This month's co-hosts are Krista McLaughlin, Kim Van Sickler, Heather Gardner, and Hart Johnson!
Okay, I had a whole Insecure Writer’s Support Group Post all lined up (even clocking in under the prescribed 300 words—please, I can’t even sneeze in under 300 words), but you know what? Screw it. I’m going to tell you what I’m really insecure about right now:
Yeah, you heard me right. I don’t use commas well.
It all started twenty years ago (Yeah, you know you’re old when you can start stories like that—Oh, and Crap, I’m old! I Can start stories with “two decades ago…”). Right, so two decades ago, I signed up for a correspondence course. A writing course. I’ll even admit that it was the first—AND LAST—fiction writing class that I ever took. It may have colored my opinion a bit. I should maybe try another, you know, just in case the one from twenty years ago was anomalous, but I digress. Twenty years ago, I was told that I used too many commas.
Specifically, I was told that I “clearly did not understand the proper use of a comma.”
Granted, I probably was somewhat lacking in that particular aspect of punctuation (you should see my dire lack of hyphenation now!). Regardless, I was mocked. I was not yet twenty, but the correspondence teacher didn’t know that. It was a college level course after all, ergo, I was a college student. He mocked my comma usage, and from that moment on, the comma had EXACTLY one use: to join independent clauses with a conjunction. That. Is. IT. For years—DECADES even.
Fast forward to some of my earlier work. One nameless reader of my early work once quipped “What did commas ever do to you?” Well, they were the vehicle of my humiliation, so nothing personal comma. Don’t expect to find yourself unnecessarily inserted into my sentences.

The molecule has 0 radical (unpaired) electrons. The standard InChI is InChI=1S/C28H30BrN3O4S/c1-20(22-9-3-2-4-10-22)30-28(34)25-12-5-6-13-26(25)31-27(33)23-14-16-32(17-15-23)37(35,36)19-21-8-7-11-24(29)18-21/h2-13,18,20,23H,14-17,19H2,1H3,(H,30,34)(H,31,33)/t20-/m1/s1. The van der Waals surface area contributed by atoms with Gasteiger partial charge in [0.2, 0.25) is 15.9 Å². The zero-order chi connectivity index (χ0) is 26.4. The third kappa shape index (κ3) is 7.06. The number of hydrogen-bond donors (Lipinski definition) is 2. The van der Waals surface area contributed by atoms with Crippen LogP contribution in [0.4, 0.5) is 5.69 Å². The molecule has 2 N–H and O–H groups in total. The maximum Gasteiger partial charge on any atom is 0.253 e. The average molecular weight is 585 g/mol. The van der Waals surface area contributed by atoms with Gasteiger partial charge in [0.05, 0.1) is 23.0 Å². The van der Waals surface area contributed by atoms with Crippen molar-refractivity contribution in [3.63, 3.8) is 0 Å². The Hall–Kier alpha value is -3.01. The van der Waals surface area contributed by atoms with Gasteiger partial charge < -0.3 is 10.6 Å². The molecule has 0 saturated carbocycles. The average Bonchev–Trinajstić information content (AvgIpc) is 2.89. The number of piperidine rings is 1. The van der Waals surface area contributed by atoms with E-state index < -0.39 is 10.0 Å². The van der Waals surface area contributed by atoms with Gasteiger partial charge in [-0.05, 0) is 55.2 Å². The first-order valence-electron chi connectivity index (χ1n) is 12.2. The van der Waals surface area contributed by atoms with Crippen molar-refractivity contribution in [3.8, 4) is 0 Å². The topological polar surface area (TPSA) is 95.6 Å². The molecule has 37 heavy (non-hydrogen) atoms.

I’ve been informed that commas come where you would take a breath if you were reading aloud.
Let’s face it: some of us are longer winded than others.
I’ve been informed that commas are only for lists.
Commas are for separating ideas.
Commas are for lists, but never use them on the third, or serial comma. It is confusing.
Commas are for dependent clauses, but not independent ones--as if emancipation of a clause mandated its comma usage.
Commas are to ensure the unsplit nature of infinitives.
Commas are poorly utilized in the English Language.
After two decades of bumbling around and studying this grand language of ours, I now have opinions on commas. And because I am insecure about them, I will now foist them upon you. Remember, I had to be mocked into this tacit list. Ignore at your own risk, but by no means should you take my word for it.
The oxford comma is—in my opinion—non-negotiable. Use it. It will clarify numerous issues, including, but not limited to, whether JFK and Stalin were strippers.
Use a comma before the conjunction joining two independent clauses.
A comma is appropriate to set apart a prepositional phrase, particularly at the beginning of a sentence, but it is, on occasion, discretional.
A comma is always appropriate following dialogue that precedes a dialogue tag. It is also appropriate prior to dialogue when a period would be awkward.
If you have an aside—an interjection, per se—consider the ‘m’ dash instead of a parenthetical comma.
Utilize commas at your discretion when joining a dependent clause to an independent clause.This one will take finesse and, dare I say, discretion.
Which brings me nicely to my last comma rule: if you can break the two clauses with a period, do so. There is nothing finer in the English language, than the finality of a period. End. Stop. (bonus points if you have a bloody clue what an end stop refers to).
So, what about you? Have any hard and fast rules on punctuation? And just so as we’re clear, I’m serious about that Oxford comma.